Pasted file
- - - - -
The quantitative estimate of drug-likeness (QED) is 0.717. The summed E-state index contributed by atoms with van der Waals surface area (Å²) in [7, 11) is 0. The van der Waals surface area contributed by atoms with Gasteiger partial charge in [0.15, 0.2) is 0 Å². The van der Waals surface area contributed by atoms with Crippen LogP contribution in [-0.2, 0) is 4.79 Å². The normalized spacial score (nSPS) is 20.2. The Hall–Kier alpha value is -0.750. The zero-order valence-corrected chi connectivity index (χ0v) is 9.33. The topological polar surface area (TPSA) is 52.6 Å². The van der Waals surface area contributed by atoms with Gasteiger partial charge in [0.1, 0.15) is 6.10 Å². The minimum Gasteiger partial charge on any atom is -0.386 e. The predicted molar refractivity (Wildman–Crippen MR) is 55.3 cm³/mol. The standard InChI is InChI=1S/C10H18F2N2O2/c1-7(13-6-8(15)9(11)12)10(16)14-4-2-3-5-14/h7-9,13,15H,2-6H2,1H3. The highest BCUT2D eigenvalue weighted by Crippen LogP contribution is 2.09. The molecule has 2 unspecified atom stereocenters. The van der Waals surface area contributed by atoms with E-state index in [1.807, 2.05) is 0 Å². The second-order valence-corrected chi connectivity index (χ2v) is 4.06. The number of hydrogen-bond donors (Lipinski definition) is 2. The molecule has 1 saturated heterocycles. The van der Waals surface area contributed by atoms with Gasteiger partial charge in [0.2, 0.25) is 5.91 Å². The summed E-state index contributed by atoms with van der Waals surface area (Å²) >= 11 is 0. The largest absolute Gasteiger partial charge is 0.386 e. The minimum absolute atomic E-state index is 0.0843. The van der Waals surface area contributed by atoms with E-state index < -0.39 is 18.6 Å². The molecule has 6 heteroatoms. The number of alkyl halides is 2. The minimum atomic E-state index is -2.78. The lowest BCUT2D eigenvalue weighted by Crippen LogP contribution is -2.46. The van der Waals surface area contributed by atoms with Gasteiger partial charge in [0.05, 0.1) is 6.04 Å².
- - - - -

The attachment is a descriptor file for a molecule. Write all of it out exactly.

The quantitative estimate of drug-likeness (QED) is 0.717. The summed E-state index contributed by atoms with van der Waals surface area (Å²) in [7, 11) is 0. The van der Waals surface area contributed by atoms with Gasteiger partial charge in [0.15, 0.2) is 0 Å². The van der Waals surface area contributed by atoms with Crippen LogP contribution in [-0.2, 0) is 4.79 Å². The normalized spacial score (nSPS) is 20.2. The Hall–Kier alpha value is -0.750. The zero-order valence-corrected chi connectivity index (χ0v) is 9.33. The topological polar surface area (TPSA) is 52.6 Å². The van der Waals surface area contributed by atoms with Gasteiger partial charge in [0.1, 0.15) is 6.10 Å². The minimum Gasteiger partial charge on any atom is -0.386 e. The predicted molar refractivity (Wildman–Crippen MR) is 55.3 cm³/mol. The standard InChI is InChI=1S/C10H18F2N2O2/c1-7(13-6-8(15)9(11)12)10(16)14-4-2-3-5-14/h7-9,13,15H,2-6H2,1H3. The highest BCUT2D eigenvalue weighted by Crippen LogP contribution is 2.09. The molecule has 2 unspecified atom stereocenters. The van der Waals surface area contributed by atoms with E-state index in [1.807, 2.05) is 0 Å². The second-order valence-corrected chi connectivity index (χ2v) is 4.06. The number of hydrogen-bond donors (Lipinski definition) is 2. The molecule has 1 saturated heterocycles. The van der Waals surface area contributed by atoms with Gasteiger partial charge in [0.2, 0.25) is 5.91 Å². The summed E-state index contributed by atoms with van der Waals surface area (Å²) >= 11 is 0. The largest absolute Gasteiger partial charge is 0.386 e. The minimum absolute atomic E-state index is 0.0843. The van der Waals surface area contributed by atoms with E-state index < -0.39 is 18.6 Å². The molecule has 6 heteroatoms. The number of alkyl halides is 2. The minimum atomic E-state index is -2.78. The lowest BCUT2D eigenvalue weighted by Crippen LogP contribution is -2.46. The van der Waals surface area contributed by atoms with Gasteiger partial charge in [0.05, 0.1) is 6.04 Å².